Puerto Rico’s Power Company Bonds in Freefall
EspañolThe rating agency Standard & Poor’s (S&P) downgraded yesterday the debt of Puerto Rico’s Electric Power Authority (AAE) from BB to BB-. This is S&P’s third downgrade in two months, thus joining the agencies Fitch and Moody’s who adopted the same measure last month.
S&P made the decision after Puerto Rico’s Development Bank announced it would not provide financial assistance to AAE in case it failed to renew its credit lines.
The state company in charge of the generation, transmission, and distribution of electricity in Puerto Rico is in a fragile financial situation. Uncertainty about the renewal of credit lines with Citibank and Scotiabank, critical for the purchase of fuel, threatens to worsen the company’s collapse. AAE already owes Scotiabank US$525 million and Citibank about US$146 million, due in July and August.
“We thank our lenders for their continued cooperation and support as we work to transform the Authority and to better serve our customers,” said John F. Alicea Flores, AAE executive director. While negotiations with the banks continue, the state company is considering restructuring its total liability by resorting to legislation passed last month, the “Puerto Rico’s Public Corporations Debt Enforcement and Recovery Act.”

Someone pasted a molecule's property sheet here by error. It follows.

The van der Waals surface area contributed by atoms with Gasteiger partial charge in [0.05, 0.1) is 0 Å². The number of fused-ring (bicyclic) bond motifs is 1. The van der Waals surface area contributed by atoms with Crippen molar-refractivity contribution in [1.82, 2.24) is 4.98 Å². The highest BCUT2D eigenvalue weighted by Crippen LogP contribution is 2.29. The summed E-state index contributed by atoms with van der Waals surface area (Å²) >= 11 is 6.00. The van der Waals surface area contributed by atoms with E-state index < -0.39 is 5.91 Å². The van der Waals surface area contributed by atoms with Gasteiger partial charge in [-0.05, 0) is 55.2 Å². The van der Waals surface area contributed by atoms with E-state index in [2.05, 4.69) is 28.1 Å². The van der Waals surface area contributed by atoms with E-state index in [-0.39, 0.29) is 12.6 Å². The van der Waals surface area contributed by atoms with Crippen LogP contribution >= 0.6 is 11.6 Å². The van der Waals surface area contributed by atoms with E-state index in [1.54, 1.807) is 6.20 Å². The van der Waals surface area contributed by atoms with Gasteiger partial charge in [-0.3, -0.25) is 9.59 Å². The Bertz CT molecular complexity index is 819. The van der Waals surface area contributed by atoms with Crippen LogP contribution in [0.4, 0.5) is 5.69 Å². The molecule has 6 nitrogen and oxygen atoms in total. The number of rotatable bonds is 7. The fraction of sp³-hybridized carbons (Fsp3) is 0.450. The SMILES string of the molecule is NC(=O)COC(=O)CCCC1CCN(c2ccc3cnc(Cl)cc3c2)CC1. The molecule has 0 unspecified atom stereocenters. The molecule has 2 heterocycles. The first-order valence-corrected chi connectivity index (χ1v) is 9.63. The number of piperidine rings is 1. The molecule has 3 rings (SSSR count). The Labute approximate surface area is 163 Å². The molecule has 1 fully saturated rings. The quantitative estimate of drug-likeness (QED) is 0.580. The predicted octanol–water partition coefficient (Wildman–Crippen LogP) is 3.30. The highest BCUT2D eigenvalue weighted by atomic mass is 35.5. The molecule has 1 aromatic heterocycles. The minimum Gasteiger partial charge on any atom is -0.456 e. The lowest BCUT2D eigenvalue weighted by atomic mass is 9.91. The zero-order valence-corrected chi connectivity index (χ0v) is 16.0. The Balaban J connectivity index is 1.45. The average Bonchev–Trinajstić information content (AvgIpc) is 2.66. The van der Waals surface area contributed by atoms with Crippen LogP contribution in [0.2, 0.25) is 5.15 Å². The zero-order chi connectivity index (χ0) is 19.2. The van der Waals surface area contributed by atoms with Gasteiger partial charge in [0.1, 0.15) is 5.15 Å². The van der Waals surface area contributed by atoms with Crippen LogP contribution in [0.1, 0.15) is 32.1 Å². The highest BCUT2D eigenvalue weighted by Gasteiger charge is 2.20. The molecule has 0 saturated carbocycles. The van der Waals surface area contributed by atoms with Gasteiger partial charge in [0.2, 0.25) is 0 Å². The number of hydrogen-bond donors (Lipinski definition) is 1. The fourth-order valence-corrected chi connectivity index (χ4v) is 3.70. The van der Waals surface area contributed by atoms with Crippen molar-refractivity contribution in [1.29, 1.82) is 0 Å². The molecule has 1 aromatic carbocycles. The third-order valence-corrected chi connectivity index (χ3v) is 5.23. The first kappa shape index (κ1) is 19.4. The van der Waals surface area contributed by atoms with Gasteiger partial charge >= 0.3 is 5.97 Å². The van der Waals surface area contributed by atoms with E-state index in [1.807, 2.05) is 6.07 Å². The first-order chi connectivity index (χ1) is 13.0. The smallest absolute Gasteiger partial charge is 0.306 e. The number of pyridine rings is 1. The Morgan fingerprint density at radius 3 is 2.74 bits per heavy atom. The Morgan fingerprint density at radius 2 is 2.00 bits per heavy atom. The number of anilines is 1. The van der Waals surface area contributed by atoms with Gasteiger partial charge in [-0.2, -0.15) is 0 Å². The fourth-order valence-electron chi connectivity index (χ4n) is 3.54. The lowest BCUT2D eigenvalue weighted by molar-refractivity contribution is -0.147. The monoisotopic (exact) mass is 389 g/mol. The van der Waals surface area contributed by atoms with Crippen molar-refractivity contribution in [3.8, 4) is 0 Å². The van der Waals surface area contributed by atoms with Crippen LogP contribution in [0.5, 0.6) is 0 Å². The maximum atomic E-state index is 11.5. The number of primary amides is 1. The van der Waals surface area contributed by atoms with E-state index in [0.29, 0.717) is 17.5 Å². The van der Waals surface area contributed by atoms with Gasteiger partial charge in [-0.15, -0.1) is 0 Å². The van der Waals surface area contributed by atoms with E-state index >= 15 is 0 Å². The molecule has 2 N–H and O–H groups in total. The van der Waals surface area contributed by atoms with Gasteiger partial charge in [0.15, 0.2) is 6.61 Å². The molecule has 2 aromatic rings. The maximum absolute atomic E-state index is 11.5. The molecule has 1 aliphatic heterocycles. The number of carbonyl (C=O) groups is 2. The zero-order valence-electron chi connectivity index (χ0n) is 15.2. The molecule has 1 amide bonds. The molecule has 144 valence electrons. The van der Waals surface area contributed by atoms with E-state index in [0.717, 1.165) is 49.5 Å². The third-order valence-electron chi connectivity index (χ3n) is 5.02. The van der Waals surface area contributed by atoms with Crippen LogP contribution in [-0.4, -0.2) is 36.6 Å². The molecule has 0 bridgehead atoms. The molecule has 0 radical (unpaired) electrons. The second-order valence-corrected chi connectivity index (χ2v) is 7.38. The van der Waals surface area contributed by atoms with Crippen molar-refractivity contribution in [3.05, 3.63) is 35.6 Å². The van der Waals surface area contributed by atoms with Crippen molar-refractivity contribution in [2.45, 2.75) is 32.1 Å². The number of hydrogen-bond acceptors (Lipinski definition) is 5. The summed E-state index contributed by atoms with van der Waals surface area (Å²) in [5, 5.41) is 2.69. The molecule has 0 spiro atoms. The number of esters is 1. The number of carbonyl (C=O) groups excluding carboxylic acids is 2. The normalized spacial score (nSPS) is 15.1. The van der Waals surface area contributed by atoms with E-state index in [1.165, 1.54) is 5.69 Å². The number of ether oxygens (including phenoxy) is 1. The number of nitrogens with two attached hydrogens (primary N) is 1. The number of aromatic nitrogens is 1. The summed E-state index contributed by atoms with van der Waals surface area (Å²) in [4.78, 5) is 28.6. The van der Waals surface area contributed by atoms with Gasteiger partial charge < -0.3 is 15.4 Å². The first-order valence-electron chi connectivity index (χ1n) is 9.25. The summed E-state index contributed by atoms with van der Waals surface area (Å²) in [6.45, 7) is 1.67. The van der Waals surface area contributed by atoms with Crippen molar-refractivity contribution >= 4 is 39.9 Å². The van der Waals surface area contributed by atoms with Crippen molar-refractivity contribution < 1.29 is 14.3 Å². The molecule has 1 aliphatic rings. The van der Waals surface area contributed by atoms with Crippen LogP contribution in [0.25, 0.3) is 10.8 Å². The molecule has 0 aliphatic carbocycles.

In June, the rating agencies downgraded AAE’s debt several times, which currently is in free fall. S&P, Fitch, and Moody’s announced they’re following closely the result of the negotiations after decisions that have already led them to consider the US$8.8 billion in bonds issued by AAE as “junk investment.” The agencies haven’t ruled out another downgrade, but the power company is confident that it will solve its liquidity problems in the coming weeks.